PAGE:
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The Dub Perspective


Rob Smith’s Jungle Archive Collection 1 and 2

How can we think about music historically without turning it into a museum piece, a beautiful butterfly impaled on a pin? Bristol legend Rob Smith’s new Jungle Archive Collection 1 and Jungle Archive Collection 2 pose this question forcefully.

Against the curatorial mindset: Rob Smith.

Because electronic dance music is endlessly self-cannibalizing, various elements of the jungle sound have resurfaced in three decades since it took the UK by storm. 

We can also hear them in records that predate its emergence, from the jazz-influenced drumming of early funk through echo-drenched dub to the four-on-the-floor rhythms that dominated early rave culture. 

But accessing what we might call actually existing jungle, isolated from genealogy, is difficult.

That’s what the two volumes of Jungle Archive Collection seek to remedy, putting together an impressive bevy of tracks that distil the music to an essence that captures its peak before hysteria about gang violence led some prominent producers and DJs to rebrand jungle as drum and bass, filtering out most traces of its Anglo-Caribbean heritage in the process. 

Since Smith was actively involved in the Bristol music scene long before jungle and has remained that way ever since he is uniquely positioned to push back against the curatorial mindset that only perceives culture in terms of its pastness. 

As Smith explained in a 2018 interview, he tends “to view music from a ‘Dub’ perspective.” Within the context of the Jungle Archive Collection, this means that he has no interest in showcasing only the most polished products of the Bristol jungle scene. Both volumes include numerous original dubplates, which the liner notes describe as “raw”.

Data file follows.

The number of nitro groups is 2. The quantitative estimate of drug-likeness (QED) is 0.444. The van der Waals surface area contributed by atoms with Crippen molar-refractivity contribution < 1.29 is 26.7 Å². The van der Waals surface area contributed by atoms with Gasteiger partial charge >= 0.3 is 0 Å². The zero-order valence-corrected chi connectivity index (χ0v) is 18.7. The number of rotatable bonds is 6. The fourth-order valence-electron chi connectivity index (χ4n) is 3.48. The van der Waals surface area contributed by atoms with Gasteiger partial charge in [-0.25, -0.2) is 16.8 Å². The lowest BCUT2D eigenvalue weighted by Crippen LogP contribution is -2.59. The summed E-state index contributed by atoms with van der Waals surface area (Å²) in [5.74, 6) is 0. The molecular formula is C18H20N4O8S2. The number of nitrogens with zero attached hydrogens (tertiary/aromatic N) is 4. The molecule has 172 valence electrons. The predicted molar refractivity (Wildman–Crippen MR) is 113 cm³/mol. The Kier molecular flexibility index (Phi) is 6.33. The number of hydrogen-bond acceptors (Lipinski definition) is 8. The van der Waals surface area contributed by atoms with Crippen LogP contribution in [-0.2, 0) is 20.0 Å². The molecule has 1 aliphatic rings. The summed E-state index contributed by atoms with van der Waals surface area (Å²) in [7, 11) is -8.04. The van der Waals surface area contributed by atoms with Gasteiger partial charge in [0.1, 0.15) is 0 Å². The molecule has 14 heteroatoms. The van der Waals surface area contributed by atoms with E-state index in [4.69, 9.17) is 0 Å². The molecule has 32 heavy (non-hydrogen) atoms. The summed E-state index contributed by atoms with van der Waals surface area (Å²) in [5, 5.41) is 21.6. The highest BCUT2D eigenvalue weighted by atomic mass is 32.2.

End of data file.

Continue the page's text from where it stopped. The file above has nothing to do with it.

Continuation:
Free of the embellishments that characterized the scene’s most commercially successful records, these dubplates help listeners understand how the jungle sound was constructed from the ground up, whether in a club or on a record. 

While it is possible to enjoy a track like “Acidic Recoil” from the second volume on its own terms – as, perhaps, an incentive to vary one’s pace on a treadmill or elliptical machine at the gym – the rhythms cry out for musical elaboration. 

In other words, even as Jungle Archive Collection commemorates a particular time and place, it inspires an intense desire to make something new. 

At the same time, Smith doesn’t simply wish to provide building blocks without any advice about how to use them. That’s why he periodically inserts polished remixes amid those dubplates.

The resulting sequence is similar to some of the Lee “Scratch” Perry collections released in the 1990s and 2000s, which included enough different versions to demonstrate how the same components could be rearranged or repurposed to achieve various effects.

Because the dubplates compiled on Jungle Archive Collection lack the differentiation that extra layers create, the music reminds me of what took me by surprise when I first heard jungle: how complicated the rhythms seemed after the relative monotony of rave’s techno-derived beats; how spare the mixes tended to be, with most creators aspiring to a minimalism that left room for bodies in motion to flesh them out; and how many tracks sounded like classic dub instrumentals sped up as if someone were playing a 45 at 78rpm.

One of my favourite tracks, the Roni Size and DJ Krust remix of Marilyn McFarlane’s “You’re Gonna” from the first volume, manages to be the exception that proves the rule. 

Even though it represents a refined version rather than the foundation for making one, the record still sounds like something meant to be heard in a public space, with lots of people around.